More than 2,300 US service members, spanning every state and territory, died in Afghanistan

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DENVER (KDVR) – The U.S. military commitment in Afghanistan is ending with the Middle Eastern country rapidly falling under Taliban control after two decades of conflict and trillions of dollars spent.

Just over 2,300 American service members’ lives were lost in the 20-year conflict, which was bookended by the 9/11 attacks and President Joe Biden’s withdrawal of American troops from the country.


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Casualties in Afghanistan come from two official military operations: Operation Enduring Freedom, a globe-spanning conflict that lasted from late 2001 until 2014, and Operation Freedom’s Sentinel, which continued operations in Afghanistan until the present.

Between the two, the U.S. Department of Defense recorded 2,443 military deaths. About 95% of those deaths, 2,311, happened from incidents in Afghanistan.


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Fighting in Afghanistan reached its peak between 2009 and 2012. These three years accounted for 1,500 U.S. deaths.

The conflict had cooled significantly after Operation Enduring Freedom concluded at the end of 2014 and Operation Freedom’s Sentinel began. Since then, there were only 92 U.S. military deaths in Afghanistan.

American military personnel from every single U.S. state and territory were killed in the 20 years of military operations in Afghanistan.

Highly populated states had commensurately high numbers of fallen soldiers.

More Californians, Texans and Floridians died than in other states. There were 249 soldiers, sailors, airmen and Marines from California who died in Afghanistan, 188 Texans and 147 Floridians.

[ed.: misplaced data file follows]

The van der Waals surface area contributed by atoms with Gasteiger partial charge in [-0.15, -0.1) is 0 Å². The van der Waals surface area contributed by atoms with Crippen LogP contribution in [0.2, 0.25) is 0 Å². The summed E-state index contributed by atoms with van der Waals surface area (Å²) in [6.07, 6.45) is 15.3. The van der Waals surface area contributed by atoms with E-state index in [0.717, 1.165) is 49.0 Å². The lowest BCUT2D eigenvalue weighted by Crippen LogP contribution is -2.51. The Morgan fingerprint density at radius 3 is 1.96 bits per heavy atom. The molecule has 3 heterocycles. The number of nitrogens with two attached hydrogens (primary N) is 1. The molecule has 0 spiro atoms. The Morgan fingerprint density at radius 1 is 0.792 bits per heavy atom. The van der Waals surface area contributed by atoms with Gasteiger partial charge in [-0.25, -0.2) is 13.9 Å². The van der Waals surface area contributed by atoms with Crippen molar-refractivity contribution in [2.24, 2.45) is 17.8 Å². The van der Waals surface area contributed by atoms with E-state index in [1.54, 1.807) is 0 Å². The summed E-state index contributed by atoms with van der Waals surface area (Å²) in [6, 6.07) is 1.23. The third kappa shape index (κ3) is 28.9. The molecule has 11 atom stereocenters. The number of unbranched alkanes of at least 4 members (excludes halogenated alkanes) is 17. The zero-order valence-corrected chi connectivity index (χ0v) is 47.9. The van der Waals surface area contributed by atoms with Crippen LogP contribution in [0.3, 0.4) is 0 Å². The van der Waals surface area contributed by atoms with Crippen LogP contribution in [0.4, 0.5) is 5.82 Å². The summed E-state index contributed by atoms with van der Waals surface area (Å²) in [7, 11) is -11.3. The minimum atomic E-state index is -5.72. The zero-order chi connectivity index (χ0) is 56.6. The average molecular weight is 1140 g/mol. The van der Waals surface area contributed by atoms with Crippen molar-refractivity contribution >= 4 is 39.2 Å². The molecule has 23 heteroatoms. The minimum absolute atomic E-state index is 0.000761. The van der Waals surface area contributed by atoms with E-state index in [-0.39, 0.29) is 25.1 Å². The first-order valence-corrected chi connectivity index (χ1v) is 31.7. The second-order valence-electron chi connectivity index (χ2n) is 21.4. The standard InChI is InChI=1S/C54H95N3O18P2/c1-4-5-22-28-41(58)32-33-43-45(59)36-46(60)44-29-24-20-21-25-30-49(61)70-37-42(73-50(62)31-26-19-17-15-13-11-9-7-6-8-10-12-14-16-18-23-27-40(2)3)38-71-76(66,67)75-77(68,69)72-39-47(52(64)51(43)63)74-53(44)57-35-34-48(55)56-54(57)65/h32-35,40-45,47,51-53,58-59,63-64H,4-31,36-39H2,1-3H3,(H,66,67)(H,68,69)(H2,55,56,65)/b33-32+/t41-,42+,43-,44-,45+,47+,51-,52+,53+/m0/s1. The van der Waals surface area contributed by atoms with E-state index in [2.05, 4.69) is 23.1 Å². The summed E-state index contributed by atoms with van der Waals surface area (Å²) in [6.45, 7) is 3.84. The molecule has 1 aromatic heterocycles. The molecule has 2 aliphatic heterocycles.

U.S. state
Deaths from Afghanistan

Alabama
28

Alaska
9

Arizona
51

Arkansas
26

California
249

Colorado
38

Connecticut
18

Delaware
5

District of Columbia
4

Florida
147

Georgia
71

Hawaii
12

Idaho
16

Illinois
90

Indiana
56

Iowa
21

Kansas
27

Kentucky
41

Louisiana
32

Maine
23

Maryland
48

Massachusetts
46

Michigan
65

Minnesota
28

Mississippi
20

Missouri
52

Montana
9

Nebraska
14

Nevada
16

New Hampshire
15

New Jersey
44

New Mexico
15

New York
105

North Carolina
78

North Dakota
6

Ohio
84

Oklahoma
49

Oregon
32

Pennsylvania
94

Rhode Island
7

South Carolina
38

South Dakota
5

Tennessee
46

Texas
188

Utah
25

Vermont
4

Virginia
65

Washington
55

West Virginia
17

Wisconsin
36

Wyoming
6

The U.S. Department of Veterans Affairs sent an email to soldiers who survived the conflict and are now watching the withdrawal to let them know “you are not alone.”

The email continued:

Veterans may question the meaning of their service or whether it was worth the sacrifices they made. They may feel more moral distress about experiences they had during their service. It’s normal to feel this way. Talk with your friends and families, reach out to battle buddies, connect with a peer-to-peer network, or sign up for mental health services. Scroll down for a list common reactions and coping advice.

See the full list of resources and guidance on the Veterans Affairs website.

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